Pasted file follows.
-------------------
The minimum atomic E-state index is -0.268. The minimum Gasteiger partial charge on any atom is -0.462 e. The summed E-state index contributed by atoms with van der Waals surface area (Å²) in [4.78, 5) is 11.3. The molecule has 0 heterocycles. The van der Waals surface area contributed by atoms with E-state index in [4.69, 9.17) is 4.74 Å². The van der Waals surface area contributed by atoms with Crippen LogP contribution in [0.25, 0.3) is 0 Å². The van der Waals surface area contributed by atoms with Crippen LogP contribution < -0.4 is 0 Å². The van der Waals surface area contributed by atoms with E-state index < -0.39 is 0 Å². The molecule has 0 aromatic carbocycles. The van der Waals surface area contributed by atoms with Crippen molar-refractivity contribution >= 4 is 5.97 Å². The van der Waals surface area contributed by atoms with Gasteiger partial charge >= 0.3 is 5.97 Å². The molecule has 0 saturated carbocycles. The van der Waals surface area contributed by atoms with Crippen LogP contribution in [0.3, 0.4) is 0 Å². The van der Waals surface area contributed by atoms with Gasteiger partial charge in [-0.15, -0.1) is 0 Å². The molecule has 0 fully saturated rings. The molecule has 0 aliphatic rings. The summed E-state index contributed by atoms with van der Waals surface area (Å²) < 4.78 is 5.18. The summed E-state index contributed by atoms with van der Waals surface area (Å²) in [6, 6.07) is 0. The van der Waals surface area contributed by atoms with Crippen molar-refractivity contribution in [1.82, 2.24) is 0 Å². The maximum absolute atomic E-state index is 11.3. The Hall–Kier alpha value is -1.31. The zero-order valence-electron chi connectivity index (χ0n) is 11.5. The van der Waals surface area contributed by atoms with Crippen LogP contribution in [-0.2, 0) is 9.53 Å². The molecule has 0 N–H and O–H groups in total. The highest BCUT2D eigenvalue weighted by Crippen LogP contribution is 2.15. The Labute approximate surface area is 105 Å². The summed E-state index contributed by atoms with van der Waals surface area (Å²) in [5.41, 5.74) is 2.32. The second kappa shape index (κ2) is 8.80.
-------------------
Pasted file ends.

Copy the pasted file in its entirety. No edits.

The minimum atomic E-state index is -0.268. The minimum Gasteiger partial charge on any atom is -0.462 e. The summed E-state index contributed by atoms with van der Waals surface area (Å²) in [4.78, 5) is 11.3. The molecule has 0 heterocycles. The van der Waals surface area contributed by atoms with E-state index in [4.69, 9.17) is 4.74 Å². The van der Waals surface area contributed by atoms with Crippen LogP contribution in [0.25, 0.3) is 0 Å². The van der Waals surface area contributed by atoms with Crippen LogP contribution < -0.4 is 0 Å². The van der Waals surface area contributed by atoms with E-state index < -0.39 is 0 Å². The molecule has 0 aromatic carbocycles. The van der Waals surface area contributed by atoms with Crippen molar-refractivity contribution >= 4 is 5.97 Å². The van der Waals surface area contributed by atoms with Gasteiger partial charge >= 0.3 is 5.97 Å². The molecule has 0 saturated carbocycles. The van der Waals surface area contributed by atoms with Crippen LogP contribution in [0.3, 0.4) is 0 Å². The van der Waals surface area contributed by atoms with Gasteiger partial charge in [-0.15, -0.1) is 0 Å². The molecule has 0 fully saturated rings. The molecule has 0 aliphatic rings. The summed E-state index contributed by atoms with van der Waals surface area (Å²) < 4.78 is 5.18. The summed E-state index contributed by atoms with van der Waals surface area (Å²) in [6, 6.07) is 0. The van der Waals surface area contributed by atoms with Crippen molar-refractivity contribution in [1.82, 2.24) is 0 Å². The maximum absolute atomic E-state index is 11.3. The Hall–Kier alpha value is -1.31. The zero-order valence-electron chi connectivity index (χ0n) is 11.5. The van der Waals surface area contributed by atoms with Crippen LogP contribution in [-0.2, 0) is 9.53 Å². The molecule has 0 N–H and O–H groups in total. The highest BCUT2D eigenvalue weighted by Crippen LogP contribution is 2.15. The Labute approximate surface area is 105 Å². The summed E-state index contributed by atoms with van der Waals surface area (Å²) in [5.41, 5.74) is 2.32. The second kappa shape index (κ2) is 8.80.